• or the person who requires the dog can provide on request a letter from a physician or nurse confirming that the person requires a service dog.

Support Person - as reflected in Ontario Regulation 429/07, a support person means, in relation to a person with a disability, another person who accompanies him or her in order to help with communication, mobility, personal care, medical needs or access to goods and services.

General Principles

In accordance with the Accessibility Standards for Customer Service, Ontario Regulation 429/07, this policy addresses the following:

  1. The Provision of Goods and Services to Persons with Disabilities;
  2. The Use of Assistive Devices
  3. The Use of Guide Dogs, Service Animals and Service Dogs
  4. The Use of Support Persons
  5. Notice of Service Disruptions
  6. Training for Staff
  7. Feedback Process
  1. The Provision of Goods and Services to Persons with Disabilities

    Mainstreet Credit Union will make every reasonable effort to ensure that its policies, practices and procedures are consistent with the principles of dignity, independence, integration and equal opportunity by:

    • ensuring that all members receive the same value and quality;
    • allowing members with disabilities to do things in their own ways, at their own pace when accessing goods and services as long as this does not present a safety risk;
    • using alternative methods when possible to ensure that members with disabilities have access to the same services, in the same place and in a similar manner;
    • taking into account individual needs when providing goods and services; and
    • communicating in a manner that takes into account the member's disability
  2. Assistive Devices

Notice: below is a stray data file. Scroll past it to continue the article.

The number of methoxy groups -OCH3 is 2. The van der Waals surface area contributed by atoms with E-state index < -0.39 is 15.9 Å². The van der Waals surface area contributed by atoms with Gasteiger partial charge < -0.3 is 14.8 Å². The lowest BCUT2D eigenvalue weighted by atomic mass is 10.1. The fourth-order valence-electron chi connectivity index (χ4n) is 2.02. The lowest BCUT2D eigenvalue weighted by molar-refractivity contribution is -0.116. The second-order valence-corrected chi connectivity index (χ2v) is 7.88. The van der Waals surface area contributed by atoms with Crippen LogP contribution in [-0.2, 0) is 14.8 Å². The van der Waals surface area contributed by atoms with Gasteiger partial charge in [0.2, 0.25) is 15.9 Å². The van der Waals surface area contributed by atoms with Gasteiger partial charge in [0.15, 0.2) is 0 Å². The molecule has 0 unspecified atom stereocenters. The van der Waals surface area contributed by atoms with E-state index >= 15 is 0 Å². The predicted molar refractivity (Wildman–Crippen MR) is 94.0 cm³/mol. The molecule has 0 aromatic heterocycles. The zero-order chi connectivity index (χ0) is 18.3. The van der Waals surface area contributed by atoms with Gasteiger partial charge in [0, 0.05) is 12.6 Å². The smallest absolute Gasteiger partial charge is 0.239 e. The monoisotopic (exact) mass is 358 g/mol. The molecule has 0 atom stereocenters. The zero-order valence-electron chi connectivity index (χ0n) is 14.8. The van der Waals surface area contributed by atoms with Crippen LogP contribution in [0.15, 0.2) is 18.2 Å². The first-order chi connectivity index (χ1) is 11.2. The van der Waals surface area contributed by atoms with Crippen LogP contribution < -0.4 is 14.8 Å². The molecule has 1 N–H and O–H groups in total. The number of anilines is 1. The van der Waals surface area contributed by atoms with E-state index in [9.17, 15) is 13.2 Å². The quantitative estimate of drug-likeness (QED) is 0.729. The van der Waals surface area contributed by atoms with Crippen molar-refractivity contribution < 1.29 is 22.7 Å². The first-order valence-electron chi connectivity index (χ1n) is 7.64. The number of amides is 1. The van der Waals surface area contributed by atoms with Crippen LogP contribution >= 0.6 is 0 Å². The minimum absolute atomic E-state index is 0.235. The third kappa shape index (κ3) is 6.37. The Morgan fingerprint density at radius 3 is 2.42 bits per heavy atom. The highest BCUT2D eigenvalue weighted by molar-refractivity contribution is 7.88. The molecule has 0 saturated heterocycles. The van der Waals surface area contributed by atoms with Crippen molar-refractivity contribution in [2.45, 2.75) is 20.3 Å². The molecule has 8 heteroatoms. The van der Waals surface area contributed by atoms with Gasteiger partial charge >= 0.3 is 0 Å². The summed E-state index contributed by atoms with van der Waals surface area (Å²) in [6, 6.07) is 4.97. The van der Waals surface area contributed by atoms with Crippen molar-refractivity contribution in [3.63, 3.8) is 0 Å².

Persons with disabilities may use their own assistive devices as required when accessing goods or services provided by Mainstreet Credit Union. We will ensure that our staff is trained and familiar with various assistive devices that may be used by members/customers with disabilities while accessing our services.

    In cases where the assistive device presents a safety concern or where accessibility might be an issue, other reasonable measures will be used to ensure the access of goods and services. For example, where elevators are not present and where an individual requires assistive devices for the purposes of mobility, service will be provided in a location that meets the needs of the member.

  3. Guide Dogs, Service Animals and Service Dogs

    We welcome people with disabilities and their service animals. Service animals are allowed on the parts of our premises that are open to the public, unless otherwise excluded by law[1]. "No pet" policies do not apply to guide dogs, service animals and/or service dogs.

    If a guide dog, service animal or service dog is excluded by law, Mainstreet Credit Union will offer alternative methods to enable the person with a disability to access goods and services, when possible (for example, securing the animal in a safe location and offering the guidance of an employee).

    Recognizing a Guide Dog, Service Dog and/or Service Animal:

    If it is not readily apparent that the animal is being used by the member for reasons relating to his or her disability, Mainstreet Credit Union may request verification from the member.

    Verification may include:

    • a letter from a physician or nurse confirming that the person requires the animal for reasons related to the disability;
    • a valid identification card signed by the Attorney General of Canada; or,
    • a certificate of training from a recognized guide dog or service animal training school.

    Care and Control of the Animal:

    The member that is accompanied by a guide dog, service dog and/or service animal is responsible for maintaining care and control of the animal at all times.


    If a health and safety concern presents itself for example in the form of a severe allergy to the animal, Mainstreet Credit Union will make all reasonable efforts to meet the needs of all individuals.

  4. Support Persons